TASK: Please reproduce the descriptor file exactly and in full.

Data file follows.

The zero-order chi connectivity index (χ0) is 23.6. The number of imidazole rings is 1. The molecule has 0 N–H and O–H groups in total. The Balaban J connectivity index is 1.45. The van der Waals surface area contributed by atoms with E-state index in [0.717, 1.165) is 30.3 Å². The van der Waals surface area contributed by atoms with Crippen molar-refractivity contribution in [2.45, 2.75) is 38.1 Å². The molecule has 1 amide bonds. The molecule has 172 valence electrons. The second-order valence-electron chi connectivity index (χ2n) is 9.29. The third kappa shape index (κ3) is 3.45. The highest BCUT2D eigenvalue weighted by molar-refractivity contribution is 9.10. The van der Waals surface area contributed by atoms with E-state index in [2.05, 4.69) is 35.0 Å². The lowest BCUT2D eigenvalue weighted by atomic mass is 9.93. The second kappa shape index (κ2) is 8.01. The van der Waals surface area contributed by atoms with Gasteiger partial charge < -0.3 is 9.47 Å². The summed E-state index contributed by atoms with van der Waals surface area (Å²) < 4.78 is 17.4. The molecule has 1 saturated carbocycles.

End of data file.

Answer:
The zero-order chi connectivity index (χ0) is 23.6. The number of imidazole rings is 1. The molecule has 0 N–H and O–H groups in total. The Balaban J connectivity index is 1.45. The van der Waals surface area contributed by atoms with E-state index in [0.717, 1.165) is 30.3 Å². The van der Waals surface area contributed by atoms with Crippen molar-refractivity contribution in [2.45, 2.75) is 38.1 Å². The molecule has 1 amide bonds. The molecule has 172 valence electrons. The second-order valence-electron chi connectivity index (χ2n) is 9.29. The third kappa shape index (κ3) is 3.45. The highest BCUT2D eigenvalue weighted by molar-refractivity contribution is 9.10. The van der Waals surface area contributed by atoms with E-state index in [2.05, 4.69) is 35.0 Å². The lowest BCUT2D eigenvalue weighted by atomic mass is 9.93. The second kappa shape index (κ2) is 8.01. The van der Waals surface area contributed by atoms with Gasteiger partial charge < -0.3 is 9.47 Å². The summed E-state index contributed by atoms with van der Waals surface area (Å²) < 4.78 is 17.4. The molecule has 1 saturated carbocycles.